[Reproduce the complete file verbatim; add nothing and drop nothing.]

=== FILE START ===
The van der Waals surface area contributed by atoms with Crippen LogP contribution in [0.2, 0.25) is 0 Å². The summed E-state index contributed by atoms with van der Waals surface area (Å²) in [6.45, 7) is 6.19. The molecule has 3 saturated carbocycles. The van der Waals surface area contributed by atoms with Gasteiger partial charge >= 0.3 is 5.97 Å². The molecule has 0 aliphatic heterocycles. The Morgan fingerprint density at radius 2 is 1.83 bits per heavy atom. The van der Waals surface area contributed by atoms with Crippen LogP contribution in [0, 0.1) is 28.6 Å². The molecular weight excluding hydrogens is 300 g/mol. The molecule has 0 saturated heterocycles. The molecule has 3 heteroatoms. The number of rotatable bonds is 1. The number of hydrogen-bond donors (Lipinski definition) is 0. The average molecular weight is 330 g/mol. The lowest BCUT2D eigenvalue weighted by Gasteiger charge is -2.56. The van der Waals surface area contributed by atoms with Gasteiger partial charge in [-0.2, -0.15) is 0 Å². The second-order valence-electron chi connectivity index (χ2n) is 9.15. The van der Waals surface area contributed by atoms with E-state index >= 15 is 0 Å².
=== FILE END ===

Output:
The van der Waals surface area contributed by atoms with Crippen LogP contribution in [0.2, 0.25) is 0 Å². The summed E-state index contributed by atoms with van der Waals surface area (Å²) in [6.45, 7) is 6.19. The molecule has 3 saturated carbocycles. The van der Waals surface area contributed by atoms with Gasteiger partial charge >= 0.3 is 5.97 Å². The molecule has 0 aliphatic heterocycles. The Morgan fingerprint density at radius 2 is 1.83 bits per heavy atom. The van der Waals surface area contributed by atoms with Crippen LogP contribution in [0, 0.1) is 28.6 Å². The molecular weight excluding hydrogens is 300 g/mol. The molecule has 0 saturated heterocycles. The molecule has 3 heteroatoms. The number of rotatable bonds is 1. The number of hydrogen-bond donors (Lipinski definition) is 0. The average molecular weight is 330 g/mol. The lowest BCUT2D eigenvalue weighted by Gasteiger charge is -2.56. The van der Waals surface area contributed by atoms with Gasteiger partial charge in [-0.2, -0.15) is 0 Å². The second-order valence-electron chi connectivity index (χ2n) is 9.15. The van der Waals surface area contributed by atoms with E-state index >= 15 is 0 Å².